The Detroit Lions didn't waste much time debunking a published article that quarterback Joey Harrington could be cut.
And they weren't exactly casual about it, either.
The team quickly descredited -- and quite frankly embarassed -- the Booth Newspaper article that indicated Detroit's signal caller could be on the way out. The article gained steam on internet message boards and even caught the attention of ESPN, which did some hardcore reporting of its own (they called the Lions' front office for comment) to determine its validity.
In the end, it didn't have any.
The article stated that Harrington was due a $3 million roster bonus in late February, and in addition to the financial burden, the Lions' coaching staff did not have faith in Harrington as the team's starting quarterback. Head coach Steve Mariucci was also listed as one of Harrington's detractors.
None of which is true, according to the team, which released a joint statement from Mariucci and Vice President Matt Millen.
"We have absolutely no intention of releasing Joey Harrington and there has been no organizational discussion about cutting Joey as suggested in the article. Joey had his best season this past year and we firmly believe that he will continue to improve. We consider the report baseless and untrue."
The team further annihilated the article by deflating the bonus theory, stating: "There is no roster bonus due to Harrington either in late February or early March."
One of the strongest denials of the article, however, was the accusation that former offensive coordinator Sherm Lewis, who retired from his post in January, was "forced out" of his position. The article charged that Lewis later wrote letters to several high-profile members of Lions' management that the team would never win with Harrington as a quarterback. All of which is also bogus, according to the Lions and Lewis.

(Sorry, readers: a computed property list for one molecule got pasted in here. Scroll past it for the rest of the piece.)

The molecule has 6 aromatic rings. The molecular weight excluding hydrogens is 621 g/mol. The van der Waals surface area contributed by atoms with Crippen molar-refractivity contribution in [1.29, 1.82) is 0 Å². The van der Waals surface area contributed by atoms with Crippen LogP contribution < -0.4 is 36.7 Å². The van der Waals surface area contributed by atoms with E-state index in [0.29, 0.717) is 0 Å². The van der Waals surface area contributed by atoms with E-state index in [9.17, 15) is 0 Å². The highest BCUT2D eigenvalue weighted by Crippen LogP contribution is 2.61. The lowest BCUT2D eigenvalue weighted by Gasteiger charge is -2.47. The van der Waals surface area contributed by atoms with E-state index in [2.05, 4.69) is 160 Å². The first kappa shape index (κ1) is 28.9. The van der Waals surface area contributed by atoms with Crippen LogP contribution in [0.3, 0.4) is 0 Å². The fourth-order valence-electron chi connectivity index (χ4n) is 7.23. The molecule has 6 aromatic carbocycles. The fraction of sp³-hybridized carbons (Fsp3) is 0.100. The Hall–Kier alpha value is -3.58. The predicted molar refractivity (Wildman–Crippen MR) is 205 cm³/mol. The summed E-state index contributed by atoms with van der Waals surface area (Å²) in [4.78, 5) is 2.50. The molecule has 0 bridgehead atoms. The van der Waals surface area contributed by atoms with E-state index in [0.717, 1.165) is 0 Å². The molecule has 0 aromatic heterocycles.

"The suggestion that I sent letters to Mr. Ford, Bill Ford and Matt (Millen) regarding Joey (Harrington) is ludicrous," said a statement prepared by Lewis and the Lions. "I did not send any letters as indicated. To insinuate that my retirement is anything but my desire is equally absurd. No one in the organization knew anything about my retirement until the day after the Tennessee game when I informed Steve (Mariucci) of my intent to retire and spend more time with my family."
The timing of the article was odd, considering Harrington enjoyed his best season since joining the league. Harrington set career-high's in passing yardage (3,047), touchdowns (19), yards-per-attempt (6.23), completion-percentage (56.0) and overall passer rating (77.5).
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